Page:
Another common metaphor in the Bible is that of adultery. Often when the Bible says that Israel “committed adultery”, it is speaking of their worship of idols. You can begin to see how this all fits together. The Biblical ideal of monogamous, faithful marriage is like a divine teaching aid for us, showing us what God's relationship with mankind is to be like. The Bible calls God a “jealous God.” Much like a husband is jealous for his wife if she commits adultery, God is jealous for His people when they worship other false gods. It breaks His heart – not that the false gods are anything, but that we should desire them instead of God. This causes God real pain, and this kind of jealousy over one you love is precisely what we should expect from a God who loves us with perfect love.

When I look back over the years of my life before I became a Christian, I really do grieve over my own sinfulness. And that grief is primarily over how that sin offended God. It sorrows me even though I did those things without really knowing or understanding my foolishness, and though I did not yet know God. It is precisely as we described before; though we hadn't yet met, my wife and I both regretted having been with other people before we met, and we both felt jealousy over it. Just as I wish I could tell those unsaved friends of mine to stop sinning because one day they might know God and really regret their present sinfulness, we shouldn't engage in sex before marriage lest one day we finally get married and have a similar regret.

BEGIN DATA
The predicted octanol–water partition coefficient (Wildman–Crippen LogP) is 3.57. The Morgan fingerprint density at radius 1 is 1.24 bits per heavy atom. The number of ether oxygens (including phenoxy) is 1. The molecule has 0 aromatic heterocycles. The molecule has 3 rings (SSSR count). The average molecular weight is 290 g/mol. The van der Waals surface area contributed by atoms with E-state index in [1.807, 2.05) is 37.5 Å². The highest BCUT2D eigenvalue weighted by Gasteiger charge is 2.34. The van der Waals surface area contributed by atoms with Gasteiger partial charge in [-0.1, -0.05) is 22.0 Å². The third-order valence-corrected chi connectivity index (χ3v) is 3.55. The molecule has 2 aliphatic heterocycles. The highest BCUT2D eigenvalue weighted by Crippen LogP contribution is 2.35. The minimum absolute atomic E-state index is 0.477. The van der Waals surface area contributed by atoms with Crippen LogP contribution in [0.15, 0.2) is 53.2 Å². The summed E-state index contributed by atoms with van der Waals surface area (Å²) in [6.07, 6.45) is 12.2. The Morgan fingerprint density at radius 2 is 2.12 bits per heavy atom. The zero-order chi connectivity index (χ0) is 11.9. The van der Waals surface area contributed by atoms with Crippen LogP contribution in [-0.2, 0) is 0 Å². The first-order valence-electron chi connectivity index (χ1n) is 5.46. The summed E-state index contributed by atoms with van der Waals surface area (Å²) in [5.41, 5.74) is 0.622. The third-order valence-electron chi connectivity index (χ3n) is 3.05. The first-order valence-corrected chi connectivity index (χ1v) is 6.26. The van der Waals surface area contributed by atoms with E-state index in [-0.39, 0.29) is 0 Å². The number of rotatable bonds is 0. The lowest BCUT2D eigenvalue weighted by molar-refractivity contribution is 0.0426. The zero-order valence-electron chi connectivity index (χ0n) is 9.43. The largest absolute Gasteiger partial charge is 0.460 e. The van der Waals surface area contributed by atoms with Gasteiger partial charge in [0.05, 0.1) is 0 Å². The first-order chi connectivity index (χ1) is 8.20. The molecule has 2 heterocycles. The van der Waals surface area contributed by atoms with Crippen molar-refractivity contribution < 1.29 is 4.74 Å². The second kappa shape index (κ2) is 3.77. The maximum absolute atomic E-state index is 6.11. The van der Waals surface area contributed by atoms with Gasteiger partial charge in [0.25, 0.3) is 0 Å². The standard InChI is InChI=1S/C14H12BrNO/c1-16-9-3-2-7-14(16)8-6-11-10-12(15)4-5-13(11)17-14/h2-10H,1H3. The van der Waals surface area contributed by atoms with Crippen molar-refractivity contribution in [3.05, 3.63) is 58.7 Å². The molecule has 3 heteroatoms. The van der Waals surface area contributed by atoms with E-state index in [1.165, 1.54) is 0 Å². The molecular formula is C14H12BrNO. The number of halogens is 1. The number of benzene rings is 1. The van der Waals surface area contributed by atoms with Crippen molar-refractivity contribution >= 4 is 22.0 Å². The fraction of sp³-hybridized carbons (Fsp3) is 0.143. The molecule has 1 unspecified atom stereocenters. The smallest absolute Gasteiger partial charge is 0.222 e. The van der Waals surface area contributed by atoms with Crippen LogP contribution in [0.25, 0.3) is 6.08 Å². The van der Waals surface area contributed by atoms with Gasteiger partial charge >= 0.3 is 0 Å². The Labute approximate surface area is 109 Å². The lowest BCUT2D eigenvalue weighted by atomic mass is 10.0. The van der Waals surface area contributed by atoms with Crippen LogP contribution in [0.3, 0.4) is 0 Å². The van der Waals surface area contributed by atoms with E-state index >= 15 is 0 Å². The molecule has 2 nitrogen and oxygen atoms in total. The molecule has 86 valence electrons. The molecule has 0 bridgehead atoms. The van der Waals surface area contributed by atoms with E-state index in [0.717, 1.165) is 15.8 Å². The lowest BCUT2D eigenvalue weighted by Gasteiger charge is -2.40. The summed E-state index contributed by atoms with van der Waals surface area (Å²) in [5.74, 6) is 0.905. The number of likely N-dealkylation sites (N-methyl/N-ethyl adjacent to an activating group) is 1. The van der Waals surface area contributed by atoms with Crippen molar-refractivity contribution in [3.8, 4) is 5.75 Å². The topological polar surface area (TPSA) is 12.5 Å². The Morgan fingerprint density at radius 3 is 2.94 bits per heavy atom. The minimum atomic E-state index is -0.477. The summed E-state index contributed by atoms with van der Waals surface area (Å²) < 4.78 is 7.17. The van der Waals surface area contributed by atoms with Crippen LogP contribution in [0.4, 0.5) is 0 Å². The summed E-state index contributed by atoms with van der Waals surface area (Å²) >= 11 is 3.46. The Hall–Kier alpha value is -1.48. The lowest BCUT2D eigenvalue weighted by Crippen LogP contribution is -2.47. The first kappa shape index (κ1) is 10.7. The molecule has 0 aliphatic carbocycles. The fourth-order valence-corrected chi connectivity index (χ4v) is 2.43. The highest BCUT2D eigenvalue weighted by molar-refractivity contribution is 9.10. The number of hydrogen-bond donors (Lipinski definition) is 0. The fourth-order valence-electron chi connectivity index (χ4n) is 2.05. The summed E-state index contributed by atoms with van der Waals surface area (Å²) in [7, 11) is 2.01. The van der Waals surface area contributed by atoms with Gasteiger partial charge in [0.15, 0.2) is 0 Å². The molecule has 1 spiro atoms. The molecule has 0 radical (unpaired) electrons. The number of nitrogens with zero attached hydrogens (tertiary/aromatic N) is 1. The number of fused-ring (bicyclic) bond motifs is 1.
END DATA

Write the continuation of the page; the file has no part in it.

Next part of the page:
If we, as a society, distort God's illustration of marriage which illustrates the relationship God desires to have with each of us, then it becomes so much harder for us to understand the love of God, and how we should respond to that love. Probably many people reading this are having difficulty understanding how a marriage relationship is like having a relationship with God, precisely because our society has distorted marriage already. We often say things like, “But I love my girlfriend – we're as good as married, we just haven't walked down the aisle together.” But this kind of relationship still distorts the message that God is giving us through the metaphor of marriage. If we had the time, we could talk about the Biblical idea of a Covenant, and explore the depths of how a Biblical Covenant, like a wedding ceremony with its vows, also open up our understanding of who God is and how He desires for us to relate to Him. In short, God is wiser than we are, and if He says “sex is for marriage only”, we ought to listen to Him and obey. It is as we live by faith, according to His commandments, that we are then able to identify and understand more and more what God is trying to show us.

Until tomorrow...
And in that day, declares the LORD, you will call me My Husband, and no longer will you call me My Baal. (Hosea 2:16)